A month after a 21-year-old woman accepted a plea deal for charges related to her fatally striking a cyclist while driving drunk, she was sentenced Tuesday to fewer than four years in prison at a hearing that the victim’s fellow cyclists said was bittersweet.
The prosecution of Wendy Villegas, who struck a group of bike riders on the Cesar Chavez Avenue bridge in Boyle Heights on Sept. 14, 2013, has drawn intense interest in the Los Angeles cycling community.
Villegas hit 22-year-old Luis “Andy” Garcia, dragging him several hundred feet until he was hit by another vehicle.
Villegas never stopped, according to prosecutors. Two other cyclists were also injured in the collision.
She entered a no contest plea on March 20 and sentenced Tuesday to three years, eight months in state prison.
At an emotional court hearing that was packed with Garcia’s supporters, victim impact statements were delivered, including one from Akira Pena, Garcia’s girlfriend. Sobbing, she told Villegas that the driver had robbed the couple of their future together.
“That was the love of my life. That was my soul mate … You took that away from us,” Pena said. “We were going to get married, we were going to have kids.”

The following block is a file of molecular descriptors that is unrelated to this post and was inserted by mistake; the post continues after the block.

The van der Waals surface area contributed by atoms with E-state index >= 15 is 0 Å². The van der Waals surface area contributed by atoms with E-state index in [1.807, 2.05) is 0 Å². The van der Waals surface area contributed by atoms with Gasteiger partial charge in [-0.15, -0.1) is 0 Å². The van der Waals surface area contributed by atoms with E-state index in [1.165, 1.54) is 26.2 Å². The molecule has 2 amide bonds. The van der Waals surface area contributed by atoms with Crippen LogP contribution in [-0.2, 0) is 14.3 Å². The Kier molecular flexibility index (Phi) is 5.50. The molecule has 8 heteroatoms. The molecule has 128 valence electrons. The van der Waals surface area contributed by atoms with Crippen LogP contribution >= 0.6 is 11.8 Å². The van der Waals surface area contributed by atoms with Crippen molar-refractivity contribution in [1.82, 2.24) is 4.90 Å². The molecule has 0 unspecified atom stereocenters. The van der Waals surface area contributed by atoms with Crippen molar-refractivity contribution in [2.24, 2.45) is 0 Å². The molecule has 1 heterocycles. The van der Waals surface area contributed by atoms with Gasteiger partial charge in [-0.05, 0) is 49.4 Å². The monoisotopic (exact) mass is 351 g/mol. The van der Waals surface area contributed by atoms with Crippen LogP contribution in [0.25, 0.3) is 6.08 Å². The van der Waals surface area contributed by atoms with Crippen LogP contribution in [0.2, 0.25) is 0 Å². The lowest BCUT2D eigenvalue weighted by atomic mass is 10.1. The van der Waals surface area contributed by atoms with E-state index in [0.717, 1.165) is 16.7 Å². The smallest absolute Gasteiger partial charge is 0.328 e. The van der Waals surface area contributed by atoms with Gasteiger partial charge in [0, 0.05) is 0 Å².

Villegas was charged with vehicular manslaughter while intoxicated, driving under the influence causing injury and leaving the scene of an accident, according to the the Los Angeles County District Attorney’s Office.
Cyclists were urged to attend the downtown Los Angeles sentencing hearing en masse in a call for justice for Garcia.
A group of riders planned to leave a park in Montebello at 6:45 a.m. and to ride to the downtown criminal courts building, according to an invitation posted to Facebook.
They wore matching black T-shirts that said “Andy, Ride in Paradise,” photos posted to Instagram from outside the courtroom showed.
Garcia’s mother joined them after the hearing, where Villegas showed no physical signs of emotion. The defendant declined when Los Angeles Superior Court Judge Shelly Torrealba gave her an opportunity to speak.
“I’m sick. My stomach is still turning,” said Garcia’s mother, Carmen Tellez. “I’m appalled that she only received three years, eight months, which she’ll only serve half of.”
Villegas’ sentence is not sufficient punishment for her crimes, according to some bike activists who are calling for increased prison time for hit-and-run drivers.
“We are going to lobby and we are going to change … the laws,” Garcia’s friend Mario Lopez said. “If not for us, for anyone here immediately, for our grandchildren. We need justice. We need to feel safe out there.”
Along with the unsolved collision that nearly killed cyclist Damian Kevitt near Griffith Park last year, Garcia’s death has become a rallying cry for those seeking to call attention to hit-and-run crashes in Los Angeles.
A multi-course fundraising bike event called Finish the Ride was scheduled for Griffith Park on Sunday in honor of Kevitt, who now has a prosthetic leg, and in support of the Los Angeles County Bicycle Coalition.
KTLA’s Sara Welch contributed to this article.